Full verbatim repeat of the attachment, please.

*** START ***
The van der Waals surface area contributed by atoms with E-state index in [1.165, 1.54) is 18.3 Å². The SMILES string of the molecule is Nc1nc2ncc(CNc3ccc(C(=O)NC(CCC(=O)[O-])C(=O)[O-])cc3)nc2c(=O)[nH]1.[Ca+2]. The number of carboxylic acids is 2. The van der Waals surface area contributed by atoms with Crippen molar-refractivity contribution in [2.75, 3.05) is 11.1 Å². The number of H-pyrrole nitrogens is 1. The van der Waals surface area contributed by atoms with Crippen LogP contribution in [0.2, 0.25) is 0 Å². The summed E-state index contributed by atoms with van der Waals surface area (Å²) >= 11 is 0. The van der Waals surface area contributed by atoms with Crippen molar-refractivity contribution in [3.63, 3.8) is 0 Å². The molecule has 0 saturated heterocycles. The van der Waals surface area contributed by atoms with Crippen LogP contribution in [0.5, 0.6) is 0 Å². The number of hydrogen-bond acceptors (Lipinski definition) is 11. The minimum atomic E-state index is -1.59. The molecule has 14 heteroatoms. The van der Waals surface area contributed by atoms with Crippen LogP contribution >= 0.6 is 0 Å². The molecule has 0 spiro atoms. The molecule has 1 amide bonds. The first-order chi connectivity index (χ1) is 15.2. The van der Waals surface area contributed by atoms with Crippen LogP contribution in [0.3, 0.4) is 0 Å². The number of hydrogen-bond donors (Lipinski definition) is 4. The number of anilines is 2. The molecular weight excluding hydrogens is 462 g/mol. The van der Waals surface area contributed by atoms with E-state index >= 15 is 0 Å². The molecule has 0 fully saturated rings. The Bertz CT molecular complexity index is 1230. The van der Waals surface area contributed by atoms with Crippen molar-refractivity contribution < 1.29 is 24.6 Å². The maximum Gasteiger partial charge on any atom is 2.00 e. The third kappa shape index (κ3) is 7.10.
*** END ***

The van der Waals surface area contributed by atoms with E-state index in [1.165, 1.54) is 18.3 Å². The SMILES string of the molecule is Nc1nc2ncc(CNc3ccc(C(=O)NC(CCC(=O)[O-])C(=O)[O-])cc3)nc2c(=O)[nH]1.[Ca+2]. The number of carboxylic acids is 2. The van der Waals surface area contributed by atoms with Crippen molar-refractivity contribution in [2.75, 3.05) is 11.1 Å². The number of H-pyrrole nitrogens is 1. The van der Waals surface area contributed by atoms with Crippen LogP contribution in [0.2, 0.25) is 0 Å². The summed E-state index contributed by atoms with van der Waals surface area (Å²) >= 11 is 0. The van der Waals surface area contributed by atoms with Crippen molar-refractivity contribution in [3.63, 3.8) is 0 Å². The molecule has 0 saturated heterocycles. The van der Waals surface area contributed by atoms with Crippen LogP contribution in [0.5, 0.6) is 0 Å². The number of hydrogen-bond acceptors (Lipinski definition) is 11. The minimum atomic E-state index is -1.59. The molecule has 14 heteroatoms. The van der Waals surface area contributed by atoms with Crippen LogP contribution >= 0.6 is 0 Å². The molecule has 0 spiro atoms. The molecule has 1 amide bonds. The first-order chi connectivity index (χ1) is 15.2. The van der Waals surface area contributed by atoms with Crippen LogP contribution in [0.3, 0.4) is 0 Å². The number of hydrogen-bond donors (Lipinski definition) is 4. The number of anilines is 2. The molecular weight excluding hydrogens is 462 g/mol. The van der Waals surface area contributed by atoms with E-state index >= 15 is 0 Å². The molecule has 0 fully saturated rings. The Bertz CT molecular complexity index is 1230. The van der Waals surface area contributed by atoms with Crippen molar-refractivity contribution < 1.29 is 24.6 Å². The maximum Gasteiger partial charge on any atom is 2.00 e. The third kappa shape index (κ3) is 7.10.